No more putting it off. I need a port.

Yesterday, I went to my oncologist. My blood work was good. But it took four pokes to get a vein for the chemo. They can only use my right arm…my left arm is continually swollen. My veins are tough and rubbery. I’m starting to get needle tracks.
He’s taking me off Avastin…an anti tumor drug, prior to the port installation surgery. Because it will make me bleed more.
My doc told me Avastin has a half life and I will still continue to respond. I think this will be a good thing for me…it will certainly take time off my treatments.

Ports are good things. They make treatment so much more pleasant. My daughter had one for several weeks while on IV antibiotics every 8 hours around the clock at home.

My sister said her port was great. No more sticks for every little thing, no pain. A port is a good thing.


I had a port when I got my weight loss surgery, and it was wonderful! There were no more continuous pokes to try to get an IV started, nothing they put in it burned or stung because the port went into the vena cava which is freakin’ huge, and they could draw blood from it, too.

You won’t regret it!

I regret your need, but am glad it’ll stop hurting so much with every treatment.

(I wish they would do something like that for regular apheresis donors. I’ve got permanent scars on both arms.)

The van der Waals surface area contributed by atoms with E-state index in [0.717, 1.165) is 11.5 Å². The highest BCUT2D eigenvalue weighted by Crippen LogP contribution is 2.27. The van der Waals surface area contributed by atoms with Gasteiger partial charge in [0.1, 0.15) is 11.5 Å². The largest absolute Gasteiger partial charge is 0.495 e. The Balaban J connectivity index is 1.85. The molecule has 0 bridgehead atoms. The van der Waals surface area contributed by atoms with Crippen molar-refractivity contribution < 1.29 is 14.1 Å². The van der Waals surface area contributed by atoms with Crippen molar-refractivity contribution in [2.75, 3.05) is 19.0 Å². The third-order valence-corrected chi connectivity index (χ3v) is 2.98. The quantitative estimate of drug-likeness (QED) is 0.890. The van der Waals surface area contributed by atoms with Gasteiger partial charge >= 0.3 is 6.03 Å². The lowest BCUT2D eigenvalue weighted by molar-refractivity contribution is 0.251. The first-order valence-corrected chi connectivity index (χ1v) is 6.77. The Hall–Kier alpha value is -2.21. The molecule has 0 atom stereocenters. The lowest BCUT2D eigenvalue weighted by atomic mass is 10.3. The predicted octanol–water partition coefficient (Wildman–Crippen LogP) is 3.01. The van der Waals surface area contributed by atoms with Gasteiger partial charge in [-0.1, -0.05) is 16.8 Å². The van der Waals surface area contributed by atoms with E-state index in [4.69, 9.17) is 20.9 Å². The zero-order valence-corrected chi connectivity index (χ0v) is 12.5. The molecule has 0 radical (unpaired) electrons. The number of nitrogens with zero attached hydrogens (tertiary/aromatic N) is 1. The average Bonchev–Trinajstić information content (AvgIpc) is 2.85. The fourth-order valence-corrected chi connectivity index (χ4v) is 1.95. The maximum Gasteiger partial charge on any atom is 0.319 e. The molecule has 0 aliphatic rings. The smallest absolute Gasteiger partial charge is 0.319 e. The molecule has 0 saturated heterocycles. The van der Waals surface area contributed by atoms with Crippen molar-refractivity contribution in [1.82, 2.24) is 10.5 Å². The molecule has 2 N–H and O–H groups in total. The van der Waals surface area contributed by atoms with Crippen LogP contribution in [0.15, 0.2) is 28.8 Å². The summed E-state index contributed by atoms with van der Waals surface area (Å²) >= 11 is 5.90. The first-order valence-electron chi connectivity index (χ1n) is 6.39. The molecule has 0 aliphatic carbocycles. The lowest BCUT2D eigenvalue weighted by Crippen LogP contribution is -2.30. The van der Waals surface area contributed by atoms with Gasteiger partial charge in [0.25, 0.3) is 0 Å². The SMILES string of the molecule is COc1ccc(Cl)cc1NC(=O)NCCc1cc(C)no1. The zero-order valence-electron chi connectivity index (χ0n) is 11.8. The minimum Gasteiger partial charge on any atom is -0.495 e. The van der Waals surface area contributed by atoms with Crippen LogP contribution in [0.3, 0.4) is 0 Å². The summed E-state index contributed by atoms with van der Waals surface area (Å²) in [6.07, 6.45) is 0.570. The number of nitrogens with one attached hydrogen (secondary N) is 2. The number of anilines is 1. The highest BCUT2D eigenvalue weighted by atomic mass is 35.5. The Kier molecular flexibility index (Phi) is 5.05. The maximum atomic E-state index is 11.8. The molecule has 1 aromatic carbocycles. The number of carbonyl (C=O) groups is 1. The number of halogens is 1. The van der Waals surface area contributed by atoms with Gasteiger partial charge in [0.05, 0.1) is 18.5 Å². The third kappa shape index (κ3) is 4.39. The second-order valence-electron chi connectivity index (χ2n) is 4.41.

As has been mentioned, if you need repeated treatment and blood-letting, then a port is so much nicer than the alternative. I’m glad to hear they are putting one in - sorry to hear of the need for one.

Sending healing thoughts your way.

I’ll second what everyone else has said. I’m a “hard stick” as they say, meaning they always have to try multiple times to find my veins. The port surgery is simple, not even requiring full anesthesia - they can do it as local anesthesia only, or “semi-conscious”, which is a weird experience. But it’s pure outpatient stuff, no real recovery time needed, and from then on there’s not even the pain of a needle when they access the port, since they give you lidocaine cream to put on before your appointment.

Chemo drugs are very toxic, and having a port makes things SO much easier. The chemo nurses spray me with a numbing spray before they stick me (it’s very cold and it stings) but I don’t even feel the stick. I know this because one time I was in the consulting room, not the chemo room, and the nurse was getting me started and she didn’t want to run get the numbing spray, so she said “Let’s do it without it.”

We will not be doing that again. :mad: